European countries say they will ramp up security around oil and gas installations after the suspected sabotage of two major pipelines.
The EU, US and Nato have suggested damage to the pipelines between Russia and Germany was deliberate, but have not blamed Russia directly.
Russia has said it was not involved, and asked if the US was instead.
Russia has previously been accused of using gas supplies as a weapon against the West over its support for Ukraine.
The leaks on the Nord Stream 1 and Nord Stream 2 pipelines were discovered on Monday and Tuesday.
Neither pipeline was operating at the time, as the Nord Stream 2 project was abandoned when Russia invaded Ukraine, and Russia shut down Nord Stream 1 in September, citing a need for maintenance.
But both pipelines were still full of gas, which bubbled to the surface in an area a kilometre wide on the sea's surface.
Danish Energy Minister Dan Jorgensen said the leaks were likely to last for at least a week, until the gas escaping from the pipes runs out. An investigation has been launched.
European Commission head Ursula von der Leyen has promised the "strongest possible response" if the attack is proven to have been deliberate.
President Vladimir Putin's spokesman Dmitry Peskov has dismissed accusations of sabotage as "predictable, stupid and absurd".
Mr Peskov said he was "extremely concerned" about the leaks, adding that the possibility of a deliberate attack could not be ruled out.
In the aftermath of the alleged attacks, Norway - now Europe's largest gas supplier - has decided to deploy its military to protect crucial infrastructure.
Prime Minister Jonas Gahr Stoere told a news conference that the military would be "more visible" at oil and gas installations.
Any attack would be handled jointly with allies, he said.
The Navy would be deployed to protect offshore installations, while police could increase presence at onshore facilities, he said.
Equinor, a Norwegian state-owned energy company, also said on Wednesday that it had also stepped up security measures.
Nato Secretary General Jens Stoltenberg said he had discussed the protection of critical infrastructure with the defence minister of Denmark, the country closest to the damage.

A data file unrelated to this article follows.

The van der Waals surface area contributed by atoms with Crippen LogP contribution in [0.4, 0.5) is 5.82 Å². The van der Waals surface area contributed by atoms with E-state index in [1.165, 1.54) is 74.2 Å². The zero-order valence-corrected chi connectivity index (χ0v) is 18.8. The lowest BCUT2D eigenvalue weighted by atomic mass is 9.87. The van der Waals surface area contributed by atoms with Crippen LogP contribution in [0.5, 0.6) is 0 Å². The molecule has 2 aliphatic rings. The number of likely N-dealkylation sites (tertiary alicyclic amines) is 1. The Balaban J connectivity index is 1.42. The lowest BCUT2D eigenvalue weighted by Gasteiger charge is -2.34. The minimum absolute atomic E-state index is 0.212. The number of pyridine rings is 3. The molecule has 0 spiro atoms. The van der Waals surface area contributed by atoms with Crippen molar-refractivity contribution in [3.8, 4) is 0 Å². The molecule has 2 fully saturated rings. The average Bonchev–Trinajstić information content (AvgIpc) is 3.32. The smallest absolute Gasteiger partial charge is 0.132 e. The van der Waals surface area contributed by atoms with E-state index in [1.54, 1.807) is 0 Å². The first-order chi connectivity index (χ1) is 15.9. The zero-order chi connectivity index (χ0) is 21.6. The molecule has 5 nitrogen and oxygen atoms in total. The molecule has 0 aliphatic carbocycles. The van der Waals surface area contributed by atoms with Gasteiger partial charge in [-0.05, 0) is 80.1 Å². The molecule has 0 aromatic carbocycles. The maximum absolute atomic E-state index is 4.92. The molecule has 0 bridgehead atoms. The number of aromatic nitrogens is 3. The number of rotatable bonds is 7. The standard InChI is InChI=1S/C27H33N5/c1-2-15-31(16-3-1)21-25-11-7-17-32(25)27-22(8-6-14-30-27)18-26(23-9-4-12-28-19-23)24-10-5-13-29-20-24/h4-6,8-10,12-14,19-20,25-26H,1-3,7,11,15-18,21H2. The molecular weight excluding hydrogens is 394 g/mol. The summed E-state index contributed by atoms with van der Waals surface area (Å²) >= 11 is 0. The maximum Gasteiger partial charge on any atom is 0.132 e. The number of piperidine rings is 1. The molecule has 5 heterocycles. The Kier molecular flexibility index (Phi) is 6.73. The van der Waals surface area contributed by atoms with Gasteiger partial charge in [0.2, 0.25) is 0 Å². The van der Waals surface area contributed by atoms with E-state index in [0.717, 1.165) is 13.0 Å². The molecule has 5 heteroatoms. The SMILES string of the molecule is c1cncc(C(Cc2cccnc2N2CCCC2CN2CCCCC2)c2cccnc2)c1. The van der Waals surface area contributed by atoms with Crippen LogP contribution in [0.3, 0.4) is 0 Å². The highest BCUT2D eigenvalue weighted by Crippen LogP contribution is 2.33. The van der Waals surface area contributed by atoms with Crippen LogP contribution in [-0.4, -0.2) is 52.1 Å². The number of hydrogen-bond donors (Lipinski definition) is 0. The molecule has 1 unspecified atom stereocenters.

And in the US, White House National Security Adviser Jake Sullivan said the country would continue its work to safeguard Europe's energy security.
A spokesperson said the US navy was ready to support its allies.
"We stand ready to provide support and assistance in close coordination with our allies and partners, if needed," Cpt Tamara Lawrence said.
The Nord Stream 1 pipeline - which consists of two parallel branches stretches 745 miles (1,200km) under the Baltic Sea from the Russian coast near St Petersburg to north-eastern Germany.
Seismologists reported underwater blasts before the leaks emerged. Denmark's Defence Command has released footage of the leaks which shows bubbles - the largest is 1km (0.6 miles) in diameter - at the surface of the Baltic Sea.
"There is no doubt that these were explosions," said Bjorn Lund of Sweden's National Seismology Centre.
Mike Fulwood, a senior research fellow at the independent Oxford Institute for Energy Studies told the BBC sabotage was, indeed, the most likely cause of the leaks.
"To rupture an offshore pipeline is a rare occurrence, so three in 18 hours would be a big coincidence," he said.
If the sabotage was indeed committed by Russia, this was a "bizarre" move, he said, as it had already shut supplies off.
He estimated that repairs could take between three and six months, as the damaged sections would need to be replaced. Similar damage to a different pipeline in the past took nine months.